The R programming language is a powerful and free statistical software tool that analysts use frequently.

The R programming language is open source software where the R community develops and maintains it, while users can download it for free.

Being open source provides many advantages, including the following:

- New statistical methods are quickly available because the R community is vast and active.
- The source code for each function is freely available and everybody can review it.
- Using the R programming language is free! That’s a significant advantage to relatively expensive statistical tools, such as SAS, STATA, and SPSS.

In this article, I give you a brief introduction to the strengths of the R programming language by applying basic statistical concepts to a real dataset using R functions.

If you want to follow the examples, you can copy and paste the codes shown in this article into R or RStudio. All codes are 100% reproducible.

Let’s dive into it!

## Example Data for the R Programming Language

In the first section of this article, we’ll load the iris dataset into R. Ronald Fisher, biologist and statistician, introduced the iris flower dataset in 1936. It contains flower measurements.

After downloading the dataset, load it into R by executing the following code:

data(iris) # Loading iris flower data as example data set

Next, we can inspect the structure of the iris flower data using the head function. The head function returns only the first six rows of a data set:

head(iris) # Printing first six rows of iris data set

This table displays the first six rows of our example data and indicates that our data contain five variables: “Sepal.Length”, “Sepal.Width”, “Petal.Length”, “Petal.Width”, and “Species.”

The first four variables contain numeric values, and the fifth variable groups our data into different flower species.

In the following sections, we’ll analyze these data – So keep on reading!

## Using R Functions to Calculate Basic Descriptive Statistics for a Dataset

The following syntax illustrates how to calculate a set of descriptive statistics for all variables in a dataset.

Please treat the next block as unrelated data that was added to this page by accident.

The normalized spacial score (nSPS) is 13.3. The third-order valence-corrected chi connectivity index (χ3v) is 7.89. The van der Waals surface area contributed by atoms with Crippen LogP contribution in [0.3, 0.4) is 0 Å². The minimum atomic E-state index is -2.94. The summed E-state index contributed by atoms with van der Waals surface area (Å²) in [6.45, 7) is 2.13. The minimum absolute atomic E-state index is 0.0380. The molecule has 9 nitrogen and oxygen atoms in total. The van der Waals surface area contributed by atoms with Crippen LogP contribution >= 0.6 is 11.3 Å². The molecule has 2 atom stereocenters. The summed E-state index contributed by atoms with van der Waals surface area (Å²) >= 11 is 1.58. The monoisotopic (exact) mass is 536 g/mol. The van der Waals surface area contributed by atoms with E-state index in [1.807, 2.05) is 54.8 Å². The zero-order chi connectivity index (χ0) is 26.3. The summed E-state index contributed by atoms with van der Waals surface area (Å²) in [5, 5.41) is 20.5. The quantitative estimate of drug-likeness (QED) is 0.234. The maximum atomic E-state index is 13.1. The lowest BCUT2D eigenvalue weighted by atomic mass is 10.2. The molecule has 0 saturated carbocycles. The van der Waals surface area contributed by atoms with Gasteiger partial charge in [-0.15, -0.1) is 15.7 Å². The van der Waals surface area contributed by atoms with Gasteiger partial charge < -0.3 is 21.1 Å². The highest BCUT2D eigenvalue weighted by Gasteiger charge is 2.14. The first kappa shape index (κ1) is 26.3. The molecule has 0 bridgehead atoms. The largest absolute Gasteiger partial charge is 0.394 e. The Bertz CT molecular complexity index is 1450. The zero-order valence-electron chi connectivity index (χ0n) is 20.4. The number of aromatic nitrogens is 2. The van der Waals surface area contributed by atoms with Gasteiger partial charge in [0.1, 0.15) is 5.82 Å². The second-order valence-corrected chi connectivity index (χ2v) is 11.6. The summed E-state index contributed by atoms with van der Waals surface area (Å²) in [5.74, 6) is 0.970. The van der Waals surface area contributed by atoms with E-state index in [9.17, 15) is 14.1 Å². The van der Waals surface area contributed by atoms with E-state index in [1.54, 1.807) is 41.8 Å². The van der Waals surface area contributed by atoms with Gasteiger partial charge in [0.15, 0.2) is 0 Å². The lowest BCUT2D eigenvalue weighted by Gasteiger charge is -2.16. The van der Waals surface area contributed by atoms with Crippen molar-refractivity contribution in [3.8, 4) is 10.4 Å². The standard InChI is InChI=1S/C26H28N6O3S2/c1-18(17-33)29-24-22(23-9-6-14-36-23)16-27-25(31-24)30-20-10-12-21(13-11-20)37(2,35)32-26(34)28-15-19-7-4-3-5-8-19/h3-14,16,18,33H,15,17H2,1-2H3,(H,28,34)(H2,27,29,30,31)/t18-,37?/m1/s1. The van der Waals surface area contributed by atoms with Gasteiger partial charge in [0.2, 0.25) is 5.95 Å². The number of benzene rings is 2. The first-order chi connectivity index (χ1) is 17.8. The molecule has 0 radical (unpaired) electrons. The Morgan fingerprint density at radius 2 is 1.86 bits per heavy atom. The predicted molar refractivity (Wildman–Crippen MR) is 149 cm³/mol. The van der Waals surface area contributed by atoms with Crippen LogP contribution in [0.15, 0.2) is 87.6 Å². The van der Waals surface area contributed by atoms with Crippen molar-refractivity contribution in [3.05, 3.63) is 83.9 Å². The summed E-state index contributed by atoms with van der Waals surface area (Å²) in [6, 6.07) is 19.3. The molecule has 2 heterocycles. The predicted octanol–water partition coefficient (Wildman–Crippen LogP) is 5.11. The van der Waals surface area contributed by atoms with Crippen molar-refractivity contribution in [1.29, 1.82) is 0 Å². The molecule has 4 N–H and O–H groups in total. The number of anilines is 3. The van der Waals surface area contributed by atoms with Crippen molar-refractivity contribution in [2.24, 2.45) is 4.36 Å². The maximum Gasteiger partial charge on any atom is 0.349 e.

For this task, we can apply the summary function as shown below:

summary(iris) # Return summary statistics

This table contains the minimum, 1st quantile, median, mean, 3rd quantile, and the maximum for the numeric columns in our data, and the count of each category for the non-numeric columns.

This information gives us an overview of the data distributions for our variables. However, we can analyze our data in much more detail!

**Related posts**: Measures of Central Tendency and Interpreting Percentiles and Quartiles

## Calculating Descriptive Statistics by Group using R

As you have seen in the previous sections, our dataset groups the observations by three flower species: setosa, versicolor, and virginica. Therefore, it might be interesting to compare the descriptive statistics of the different flower species.

The following R code uses the aggregate and mean functions to calculate the mean by group (i.e. flower species) for the variable Sepal.Length:

aggregate(Sepal.Length ~ Species, iris, mean) # Return mean by group

The table indicates that the average sepal length of the flower species setosa is the shortest and the sepal length of the species virginica is the longest.

Note that we have calculated only the mean by group for the first variable. However, we can replace the variable name to calculate the mean by group for other variables. Additionally, we can calculate other summary statistics instead of the mean.

To determine whether these mean differences are statistically significant, you need to perform one-way ANOVA.

## Creating a Correlation Matrix with R Programming

Understanding the relationships between variables provides additional useful information. To gain this information, we can create a correlation matrix (i.e., a table showing the correlation coefficients between multiple variables at the same time) by applying the cor function to the numeric variables of our data:

cor(iris[ , 1:4]) # Return correlation matrix

In the correlation matrix, you can see, for instance, that the correlation between Petal.Width and Petal.Length is very high, but the correlation between Sepal.Width and Sepal.Length is relatively low.

**Related post**: Understanding Correlation Coefficients

## Using the R Programming Language to Estimate a Linear Regression Model

The R programming language also provides functions to estimate statistical models. One of the most commonly used model types is linear regression. Using the lm and summary functions in R, we can estimate and evaluate these models.